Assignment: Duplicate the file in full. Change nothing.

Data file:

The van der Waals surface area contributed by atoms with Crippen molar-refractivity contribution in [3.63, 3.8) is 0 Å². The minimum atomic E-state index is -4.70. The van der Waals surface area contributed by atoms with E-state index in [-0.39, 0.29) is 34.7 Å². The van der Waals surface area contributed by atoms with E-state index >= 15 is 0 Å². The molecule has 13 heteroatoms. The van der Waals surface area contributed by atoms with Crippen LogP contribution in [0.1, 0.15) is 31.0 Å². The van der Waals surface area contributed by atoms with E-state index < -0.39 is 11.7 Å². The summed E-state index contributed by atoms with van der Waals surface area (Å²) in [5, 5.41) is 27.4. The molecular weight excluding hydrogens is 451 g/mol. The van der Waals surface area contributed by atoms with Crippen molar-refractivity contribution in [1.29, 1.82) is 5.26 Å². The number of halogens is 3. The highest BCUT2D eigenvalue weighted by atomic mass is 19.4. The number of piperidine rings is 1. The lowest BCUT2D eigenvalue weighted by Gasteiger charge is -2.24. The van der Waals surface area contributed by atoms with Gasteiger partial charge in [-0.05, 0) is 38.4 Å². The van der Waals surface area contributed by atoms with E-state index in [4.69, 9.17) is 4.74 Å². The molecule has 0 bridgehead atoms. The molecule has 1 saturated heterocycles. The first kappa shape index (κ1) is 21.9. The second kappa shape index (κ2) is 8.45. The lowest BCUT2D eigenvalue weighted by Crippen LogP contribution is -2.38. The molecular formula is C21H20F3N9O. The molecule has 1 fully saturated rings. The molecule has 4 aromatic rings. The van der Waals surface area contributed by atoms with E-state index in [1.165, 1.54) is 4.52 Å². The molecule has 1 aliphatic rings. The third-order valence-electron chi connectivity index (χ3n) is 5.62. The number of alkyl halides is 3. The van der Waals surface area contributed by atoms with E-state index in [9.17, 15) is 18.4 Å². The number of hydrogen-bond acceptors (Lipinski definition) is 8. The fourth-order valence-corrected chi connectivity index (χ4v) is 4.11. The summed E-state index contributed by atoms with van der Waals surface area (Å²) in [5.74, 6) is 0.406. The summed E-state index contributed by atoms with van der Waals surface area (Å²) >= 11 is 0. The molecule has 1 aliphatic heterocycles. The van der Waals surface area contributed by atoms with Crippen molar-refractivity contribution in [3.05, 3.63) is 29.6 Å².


The van der Waals surface area contributed by atoms with Crippen molar-refractivity contribution in [3.63, 3.8) is 0 Å². The minimum atomic E-state index is -4.70. The van der Waals surface area contributed by atoms with E-state index in [-0.39, 0.29) is 34.7 Å². The van der Waals surface area contributed by atoms with E-state index >= 15 is 0 Å². The molecule has 13 heteroatoms. The van der Waals surface area contributed by atoms with Crippen LogP contribution in [0.1, 0.15) is 31.0 Å². The van der Waals surface area contributed by atoms with E-state index < -0.39 is 11.7 Å². The summed E-state index contributed by atoms with van der Waals surface area (Å²) in [5, 5.41) is 27.4. The molecular weight excluding hydrogens is 451 g/mol. The van der Waals surface area contributed by atoms with Crippen molar-refractivity contribution in [1.29, 1.82) is 5.26 Å². The number of halogens is 3. The highest BCUT2D eigenvalue weighted by atomic mass is 19.4. The number of piperidine rings is 1. The lowest BCUT2D eigenvalue weighted by Gasteiger charge is -2.24. The van der Waals surface area contributed by atoms with Gasteiger partial charge in [-0.05, 0) is 38.4 Å². The van der Waals surface area contributed by atoms with E-state index in [4.69, 9.17) is 4.74 Å². The molecule has 0 bridgehead atoms. The molecule has 1 saturated heterocycles. The first kappa shape index (κ1) is 21.9. The second kappa shape index (κ2) is 8.45. The lowest BCUT2D eigenvalue weighted by Crippen LogP contribution is -2.38. The molecular formula is C21H20F3N9O. The molecule has 1 fully saturated rings. The molecule has 4 aromatic rings. The van der Waals surface area contributed by atoms with E-state index in [1.165, 1.54) is 4.52 Å². The molecule has 1 aliphatic rings. The third-order valence-electron chi connectivity index (χ3n) is 5.62. The number of alkyl halides is 3. The van der Waals surface area contributed by atoms with E-state index in [9.17, 15) is 18.4 Å². The number of hydrogen-bond acceptors (Lipinski definition) is 8. The fourth-order valence-corrected chi connectivity index (χ4v) is 4.11. The summed E-state index contributed by atoms with van der Waals surface area (Å²) in [5.74, 6) is 0.406. The summed E-state index contributed by atoms with van der Waals surface area (Å²) >= 11 is 0. The molecule has 1 aliphatic heterocycles. The van der Waals surface area contributed by atoms with Crippen molar-refractivity contribution in [3.05, 3.63) is 29.6 Å².